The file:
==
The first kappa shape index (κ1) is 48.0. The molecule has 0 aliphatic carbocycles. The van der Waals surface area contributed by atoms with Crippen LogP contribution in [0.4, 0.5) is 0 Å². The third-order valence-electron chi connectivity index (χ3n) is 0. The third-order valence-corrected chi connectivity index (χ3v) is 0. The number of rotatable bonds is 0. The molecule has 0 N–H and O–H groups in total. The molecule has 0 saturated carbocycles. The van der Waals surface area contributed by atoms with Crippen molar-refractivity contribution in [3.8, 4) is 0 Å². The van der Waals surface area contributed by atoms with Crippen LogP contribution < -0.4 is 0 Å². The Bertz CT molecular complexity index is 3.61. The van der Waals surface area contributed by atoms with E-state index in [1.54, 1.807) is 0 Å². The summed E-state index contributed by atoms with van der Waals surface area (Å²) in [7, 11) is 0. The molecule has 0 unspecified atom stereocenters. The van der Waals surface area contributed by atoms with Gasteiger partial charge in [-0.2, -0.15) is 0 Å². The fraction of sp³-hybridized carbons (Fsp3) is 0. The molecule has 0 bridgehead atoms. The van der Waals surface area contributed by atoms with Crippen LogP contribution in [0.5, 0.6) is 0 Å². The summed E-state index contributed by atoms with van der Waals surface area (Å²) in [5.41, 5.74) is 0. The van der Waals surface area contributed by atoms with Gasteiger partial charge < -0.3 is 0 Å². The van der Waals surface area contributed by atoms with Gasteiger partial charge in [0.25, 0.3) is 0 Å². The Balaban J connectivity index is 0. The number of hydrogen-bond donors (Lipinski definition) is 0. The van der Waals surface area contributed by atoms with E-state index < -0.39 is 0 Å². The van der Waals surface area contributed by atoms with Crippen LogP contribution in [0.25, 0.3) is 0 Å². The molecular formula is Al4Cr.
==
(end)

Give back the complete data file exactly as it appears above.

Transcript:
The first kappa shape index (κ1) is 48.0. The molecule has 0 aliphatic carbocycles. The van der Waals surface area contributed by atoms with Crippen LogP contribution in [0.4, 0.5) is 0 Å². The third-order valence-electron chi connectivity index (χ3n) is 0. The third-order valence-corrected chi connectivity index (χ3v) is 0. The number of rotatable bonds is 0. The molecule has 0 N–H and O–H groups in total. The molecule has 0 saturated carbocycles. The van der Waals surface area contributed by atoms with Crippen molar-refractivity contribution in [3.8, 4) is 0 Å². The van der Waals surface area contributed by atoms with Crippen LogP contribution < -0.4 is 0 Å². The Bertz CT molecular complexity index is 3.61. The van der Waals surface area contributed by atoms with E-state index in [1.54, 1.807) is 0 Å². The summed E-state index contributed by atoms with van der Waals surface area (Å²) in [7, 11) is 0. The molecule has 0 unspecified atom stereocenters. The van der Waals surface area contributed by atoms with Gasteiger partial charge in [-0.2, -0.15) is 0 Å². The fraction of sp³-hybridized carbons (Fsp3) is 0. The molecule has 0 bridgehead atoms. The van der Waals surface area contributed by atoms with Crippen LogP contribution in [0.5, 0.6) is 0 Å². The summed E-state index contributed by atoms with van der Waals surface area (Å²) in [5.41, 5.74) is 0. The van der Waals surface area contributed by atoms with Gasteiger partial charge < -0.3 is 0 Å². The van der Waals surface area contributed by atoms with Gasteiger partial charge in [0.25, 0.3) is 0 Å². The Balaban J connectivity index is 0. The number of hydrogen-bond donors (Lipinski definition) is 0. The van der Waals surface area contributed by atoms with E-state index < -0.39 is 0 Å². The van der Waals surface area contributed by atoms with Crippen LogP contribution in [0.25, 0.3) is 0 Å². The molecular formula is Al4Cr.